[0005] The disconnecting of the phase windings occurs in a particularly advantageous manner both when the phase windings are connected in a star pattern and when the phase windings are separately connected via a full-bridge commutation circuit with the aid of existing or additional semiconductor switches, for example by means of MOSFET switches.

[0006] Other details and advantageous modifications of the motor according to the invention ensue from the following description of three exemplary embodiments and the accompanying drawings.

DRAWINGS

[0007]FIG. 1 shows a half-bridge commutation device equipped with semiconductor switches for the phase windings that are connected to one another at a disconnectable star point, and

[0008]FIGS. 2 & 3 show a circuit arrangement for an electronically commutatable motor whose phase windings can be individually connected to a direct current source via a full-bridge commutation device; in particular, the device according to FIG. 3 takes the use of MOSFET switches into account.

EXEMPLARY EMBODIMENTS

[0009] In FIG. 1, the reference numeral 10 indicates the permanent magnet-equipped rotor of an electronically commutatable motor whose three-phase excitation winding is disposed in the stator. The phase windings are labeled 12, 14, and 16 and are connected in the star pattern via MOSFET switches 18, 20, 22. The phase currents I1, I2 I3 flow in the phase windings 12, 14, 16 and are controlled by means of a six-pulse half-bridge circuit, also known as a B6 circuit. The commutation device is likewise comprised of MOSFET switches, which are labeled with the reference numerals 24, 26, 28 and 30, 32, 34, respectively. A motor control 36, which is connected between a direct current source 38 and the inputs of the commutation device, sends the supply voltages and the control instructions to the MOSFET switches 24-34 of the commutation device and to the MOSFET switches 18-22 of the star-shaped circuit.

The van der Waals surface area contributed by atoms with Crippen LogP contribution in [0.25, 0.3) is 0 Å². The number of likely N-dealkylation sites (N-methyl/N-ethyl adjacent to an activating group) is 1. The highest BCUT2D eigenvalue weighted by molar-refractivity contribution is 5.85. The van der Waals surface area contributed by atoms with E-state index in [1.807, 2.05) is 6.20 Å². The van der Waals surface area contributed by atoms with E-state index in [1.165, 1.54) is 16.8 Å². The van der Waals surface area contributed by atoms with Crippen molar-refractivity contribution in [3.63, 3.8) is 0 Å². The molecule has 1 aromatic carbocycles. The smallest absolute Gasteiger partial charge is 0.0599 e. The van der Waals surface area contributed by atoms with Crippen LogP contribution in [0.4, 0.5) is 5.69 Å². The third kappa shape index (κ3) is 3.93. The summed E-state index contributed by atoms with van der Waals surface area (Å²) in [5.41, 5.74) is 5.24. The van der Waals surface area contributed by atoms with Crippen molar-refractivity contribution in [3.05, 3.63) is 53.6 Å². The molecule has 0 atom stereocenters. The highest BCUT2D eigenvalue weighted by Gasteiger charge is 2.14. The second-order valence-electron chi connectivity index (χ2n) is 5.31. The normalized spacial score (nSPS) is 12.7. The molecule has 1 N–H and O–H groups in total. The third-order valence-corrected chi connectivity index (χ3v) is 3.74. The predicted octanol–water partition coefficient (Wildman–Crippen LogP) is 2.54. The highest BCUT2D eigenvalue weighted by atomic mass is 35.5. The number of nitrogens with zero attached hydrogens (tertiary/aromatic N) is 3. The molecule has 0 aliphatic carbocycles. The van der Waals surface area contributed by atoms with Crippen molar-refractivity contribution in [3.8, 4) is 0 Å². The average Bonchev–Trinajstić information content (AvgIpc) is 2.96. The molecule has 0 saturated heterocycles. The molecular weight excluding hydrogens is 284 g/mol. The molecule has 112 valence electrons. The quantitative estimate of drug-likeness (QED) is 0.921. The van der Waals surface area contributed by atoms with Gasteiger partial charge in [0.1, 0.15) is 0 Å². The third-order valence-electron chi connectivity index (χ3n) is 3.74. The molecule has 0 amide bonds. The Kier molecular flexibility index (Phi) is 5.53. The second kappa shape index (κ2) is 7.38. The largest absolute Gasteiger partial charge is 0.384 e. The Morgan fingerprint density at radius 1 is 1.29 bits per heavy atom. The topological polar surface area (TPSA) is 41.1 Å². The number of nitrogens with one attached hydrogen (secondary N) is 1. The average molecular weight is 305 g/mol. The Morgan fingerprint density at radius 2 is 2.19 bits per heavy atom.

[0010] The electronically commutatable motor according to the invention, with the excitation winding in the stator and a permanent magnet-equipped rotor 10, is also referred to as a brushless direct current motor (BLDC motor). A motor of this kind, including its control, has already been described in extensive detail in DE 100 644 86.4, which was mentioned at the beginning, and is also in principle known. It is therefore unnecessary to completely repeat the description of the design and control of the motor in the current application; the explanations will be limited exclusively to those components and circuit features that are essential to its use as a drive motor of a safety-critical auxiliary drive unit in a motor vehicle, preferably as a drive motor of an electrical vehicle steering mechanism, i.e. the measures and possibilities for disconnecting in the event of semiconductor or winding malfunctions.